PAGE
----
Saturday, August 17, 2013
Breathe On Me, Breath of God -- Edwin Hatch
Edwin Hatch probably felt as though something was missing, though he understood much of the God he studied and taught to others. This 43-year old professor and scholar addressed a personal message to the Holy Ghost when he penned “Breathe on Me, Breath of God” in 1878. What he wrote gives the observer a peek at what all his intellect and training had taught him about his faith, and about what he had chosen to make his life’s vocation. He sought oneness with the One to whom he spoke in his poetry. It would be interesting to ask him if he felt that his prayer was answered. Did he feel the Spirit, or perhaps see it like its portrayed in movies or in masterpieces (like this one by Peter Paul Rubens)?
Hatch had developed a reputation that he must have appreciated gave him a certain standing amongst his contemporaries, yet that didn’t seem to stop him from an apparent condescension, what we might call ‘dumbing down’his faith. Edwin had a keen mind, so it was no surprise that he attained not just any higher education degree, but from such distinguished institutions as Oxford and Cambridge, and had won an award (the Ellerton prize) by the time he was 25. He was on his way, and indeed became a noted lecturer of considerable standing in England and Canada, while also becoming an Anglican priest. Yet, it’s said that how he demonstrated his faith was in fact very simple, more like a child’s than what would be expected from such a learned person. One wonders if he had, as someone has said, discovered that the more he studied, the more he knew that there was much more he didn’t know. You can see that in his words in ‘Breathe on Me…’, wherein he expresses that he needed an infusion of Him. And, the text he wrote first appeared in something called “Between Doubt and Prayer”. So, one must ask ‘Did Edwin Hatch have reservations about Christianity?’ Did he question the truth of his faith? Despite his study, there must have been some parts of God’s kingdom that still eluded him, as it does for any believer. Perhaps he had surmised that the only way to know more of Him, was to get more of Him.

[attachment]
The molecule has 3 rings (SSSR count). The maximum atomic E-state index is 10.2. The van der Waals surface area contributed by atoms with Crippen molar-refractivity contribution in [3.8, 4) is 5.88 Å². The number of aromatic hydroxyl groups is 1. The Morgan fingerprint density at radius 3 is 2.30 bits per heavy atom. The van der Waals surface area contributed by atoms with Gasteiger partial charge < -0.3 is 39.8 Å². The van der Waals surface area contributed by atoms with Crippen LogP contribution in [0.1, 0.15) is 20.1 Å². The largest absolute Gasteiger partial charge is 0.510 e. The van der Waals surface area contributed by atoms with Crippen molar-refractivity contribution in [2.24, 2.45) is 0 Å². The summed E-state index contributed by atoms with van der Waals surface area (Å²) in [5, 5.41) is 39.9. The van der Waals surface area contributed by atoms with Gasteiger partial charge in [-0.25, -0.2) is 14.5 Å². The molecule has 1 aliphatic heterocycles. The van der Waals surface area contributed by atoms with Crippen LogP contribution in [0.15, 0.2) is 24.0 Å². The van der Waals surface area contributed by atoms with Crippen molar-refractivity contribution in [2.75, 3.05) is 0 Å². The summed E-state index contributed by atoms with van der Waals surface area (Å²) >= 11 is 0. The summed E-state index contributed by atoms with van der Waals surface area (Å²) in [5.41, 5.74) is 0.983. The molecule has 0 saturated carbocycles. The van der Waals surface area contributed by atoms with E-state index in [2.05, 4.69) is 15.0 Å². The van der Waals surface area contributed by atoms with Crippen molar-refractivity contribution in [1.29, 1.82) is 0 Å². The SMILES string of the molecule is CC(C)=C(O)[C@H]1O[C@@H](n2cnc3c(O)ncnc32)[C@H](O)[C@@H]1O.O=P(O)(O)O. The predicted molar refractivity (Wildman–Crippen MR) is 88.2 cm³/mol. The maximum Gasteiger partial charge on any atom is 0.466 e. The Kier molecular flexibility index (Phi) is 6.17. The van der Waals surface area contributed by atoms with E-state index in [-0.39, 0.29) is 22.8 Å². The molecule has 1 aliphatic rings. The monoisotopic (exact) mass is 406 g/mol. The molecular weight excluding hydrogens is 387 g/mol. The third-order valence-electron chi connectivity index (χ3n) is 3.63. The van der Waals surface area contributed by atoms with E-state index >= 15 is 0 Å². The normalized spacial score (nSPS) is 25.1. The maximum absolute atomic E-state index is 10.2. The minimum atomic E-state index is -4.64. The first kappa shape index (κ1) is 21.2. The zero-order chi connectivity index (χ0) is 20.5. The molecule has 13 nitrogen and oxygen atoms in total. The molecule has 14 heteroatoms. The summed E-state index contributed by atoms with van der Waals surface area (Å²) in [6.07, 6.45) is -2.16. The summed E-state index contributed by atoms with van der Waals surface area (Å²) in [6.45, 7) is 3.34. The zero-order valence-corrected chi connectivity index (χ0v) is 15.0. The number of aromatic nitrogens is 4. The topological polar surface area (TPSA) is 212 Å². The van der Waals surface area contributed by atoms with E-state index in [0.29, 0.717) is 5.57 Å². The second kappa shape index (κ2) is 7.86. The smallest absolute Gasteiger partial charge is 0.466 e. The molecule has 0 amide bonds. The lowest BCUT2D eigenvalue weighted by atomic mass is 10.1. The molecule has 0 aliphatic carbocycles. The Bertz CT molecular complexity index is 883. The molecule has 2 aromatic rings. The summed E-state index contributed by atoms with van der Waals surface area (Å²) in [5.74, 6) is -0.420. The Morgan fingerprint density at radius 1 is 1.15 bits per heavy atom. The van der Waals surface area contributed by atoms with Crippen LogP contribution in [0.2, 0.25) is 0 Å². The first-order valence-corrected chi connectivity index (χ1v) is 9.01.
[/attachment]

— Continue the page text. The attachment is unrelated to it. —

What was Edwin Hatch doing in 1878 when he composed the words of his prayer to the Breath of God? We know that he was vice-principal of Saint Mary Hall, evidently at Oxford, until 1885 following his return from Canada in 1867. It’s safe to assume that he was guiding students and associating with other academic intellectuals by the mid-to-late 1870s, and that something or someone in that atmosphere helped spawn this prayer. Others must have heard his words, and perhaps shared in his aspirations. Hatch would live just another 11 years, until he was 54, but all evidence of his life after 1878 suggest that he continued as he had before – being a sought-after lecturer and scholar. He also produced a concordance on the Septuagint, a Greek translation of the Bible, during this post-‘Breathe on Me…’ period. Thus, Edwin Hatch apparently maintained his faith, using the keen mind that the Creator gave him until he went to unite more fully with Him. His life’s message speaks…use what He’s obviously given you, and if you ask for more, perhaps He answers with more of what’s already been working. Is that too complicated to fathom? Is God easy or hard for you?
See more information on the composer and the song in Amazing Grace: 366 Inspiring Hymn Stories for Daily Devotions by Kenneth W. Osbeck, Kregel Publications, 1990; and The Complete Book of Hymns – Inspiring Stories About 600 Hymns and Praise Songs by William J. Petersen and Ardythe Petersen, Tyndale House Publishers, 2006.
See these sites for brief biography on composer: